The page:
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Rocky Boy Tribe of Chippewa Indians of Montana Needs Your Help
Rocky Boy Tribe of Chippewa Indians of Montana needs funding to establish offices at Blackfeet Reservation, Crow-Northern Cheyenne Reservation, Flathead Reservation, Fort Belknap Reservation and at Great Falls, Montana where Hill 57 Reservation is located. Our goal is to gain Tribal Recognition at Blackfeet Reservation, Crow-Northern Cheyenne Reservation, Flathead Reservation and Fort Belknap Reservation and Federal Recognition for Rocky Boys Tribe of Chippewa Indians at Great Falls with Reservation. Your donation will be greatly appreciated. Below is my paypal link where you can donate to this very important cause for survival. If you are interested in becoming a member of Rocky Boys Tribe of Chippewa Indians of Montana, you can fill out a form here . In comments box, please include your tribal affiliation. In Montana, members of Blackfeet, Crow-Northern Cheyenne, Flathead, Fort Belknap and Rocky Boys Reservation are automatically members of Rocky Boys Tribe of Chippewa Indians of Montana. However, if you are a member from another tribe (Reservation) your application will be approved if you have proof of membership from your tribe (Reservation).
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The July 11, 1869 Battle of Summit Springs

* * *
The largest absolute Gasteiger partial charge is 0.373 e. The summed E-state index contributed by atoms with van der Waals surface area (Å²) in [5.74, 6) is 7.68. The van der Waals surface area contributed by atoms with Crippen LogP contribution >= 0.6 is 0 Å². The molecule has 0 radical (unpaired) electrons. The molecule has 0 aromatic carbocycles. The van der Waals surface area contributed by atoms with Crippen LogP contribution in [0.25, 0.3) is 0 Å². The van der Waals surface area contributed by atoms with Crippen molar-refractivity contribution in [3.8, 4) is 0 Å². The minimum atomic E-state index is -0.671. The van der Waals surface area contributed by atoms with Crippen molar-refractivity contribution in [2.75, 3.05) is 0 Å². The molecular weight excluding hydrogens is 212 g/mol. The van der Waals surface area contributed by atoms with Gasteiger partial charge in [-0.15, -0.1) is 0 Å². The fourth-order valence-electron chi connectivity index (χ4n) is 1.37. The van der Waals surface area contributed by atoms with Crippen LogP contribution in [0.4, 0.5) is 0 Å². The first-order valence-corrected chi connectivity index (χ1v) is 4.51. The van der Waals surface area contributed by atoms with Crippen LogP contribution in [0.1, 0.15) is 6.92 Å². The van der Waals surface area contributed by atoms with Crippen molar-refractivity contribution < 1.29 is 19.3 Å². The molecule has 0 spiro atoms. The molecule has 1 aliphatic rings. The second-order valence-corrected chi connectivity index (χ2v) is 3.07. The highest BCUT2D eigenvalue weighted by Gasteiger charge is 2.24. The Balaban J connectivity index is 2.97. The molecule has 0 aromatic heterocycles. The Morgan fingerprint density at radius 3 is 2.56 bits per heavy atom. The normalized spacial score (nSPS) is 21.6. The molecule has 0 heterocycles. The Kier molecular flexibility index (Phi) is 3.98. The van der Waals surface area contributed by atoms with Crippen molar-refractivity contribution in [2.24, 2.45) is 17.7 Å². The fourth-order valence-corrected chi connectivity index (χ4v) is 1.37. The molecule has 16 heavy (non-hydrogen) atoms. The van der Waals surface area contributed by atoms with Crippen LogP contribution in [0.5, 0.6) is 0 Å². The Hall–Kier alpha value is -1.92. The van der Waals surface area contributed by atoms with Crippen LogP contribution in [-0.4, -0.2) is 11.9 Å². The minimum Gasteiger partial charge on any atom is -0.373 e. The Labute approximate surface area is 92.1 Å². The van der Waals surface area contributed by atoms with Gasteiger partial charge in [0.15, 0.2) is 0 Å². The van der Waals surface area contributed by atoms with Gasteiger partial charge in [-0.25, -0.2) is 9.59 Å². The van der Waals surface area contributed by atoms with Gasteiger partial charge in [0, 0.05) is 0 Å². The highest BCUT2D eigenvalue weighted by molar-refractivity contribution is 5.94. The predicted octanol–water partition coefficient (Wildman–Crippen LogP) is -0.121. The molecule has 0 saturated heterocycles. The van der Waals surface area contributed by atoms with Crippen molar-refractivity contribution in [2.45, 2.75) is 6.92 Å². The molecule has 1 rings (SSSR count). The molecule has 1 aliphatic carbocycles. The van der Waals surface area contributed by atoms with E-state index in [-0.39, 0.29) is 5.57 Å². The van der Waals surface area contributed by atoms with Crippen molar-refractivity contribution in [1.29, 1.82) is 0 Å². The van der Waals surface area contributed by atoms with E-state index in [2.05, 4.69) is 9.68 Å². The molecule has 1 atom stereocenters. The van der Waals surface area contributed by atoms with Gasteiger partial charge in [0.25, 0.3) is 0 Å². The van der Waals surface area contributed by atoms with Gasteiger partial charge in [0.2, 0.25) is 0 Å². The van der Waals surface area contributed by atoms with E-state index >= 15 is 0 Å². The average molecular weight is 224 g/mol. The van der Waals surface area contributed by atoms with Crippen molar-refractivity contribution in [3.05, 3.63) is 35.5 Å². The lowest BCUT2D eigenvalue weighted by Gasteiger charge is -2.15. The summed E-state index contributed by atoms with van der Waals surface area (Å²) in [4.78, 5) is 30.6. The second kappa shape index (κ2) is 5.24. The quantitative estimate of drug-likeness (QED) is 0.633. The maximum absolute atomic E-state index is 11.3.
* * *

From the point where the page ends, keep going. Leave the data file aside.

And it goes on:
Just a continuation of the whites bothering the innocent Anishinabe people of the Colorado, Kansas, Oklahoma, and Texas region. White settlers were causing all kinds of trouble for the Anishinabe people who were obviously fleeing from the evil whites. American soldiers were called in to attempt to halt the constant Anishinabe diasporas to the north of Mexico and towards the west, into western Colorado, Arizona, Nevada, New Mexico, and Utah. The American soldiers numbered 244 and their Indian allies numbered 50. They were instructed to attempt to halt the Anishinabe diasporas and not do what white historians claim. In the battle that followed on July 11, 1869, the whites and their Indian allies were once again victorious as a result of having the superior weapons. Anishinabe casualties were 30 killed, 17 captured, and an unknown number wounded. American casualties were 15 killed and 1 wounded. The Battle of Summit Springs was fought where present day Logan County, Colorado is located.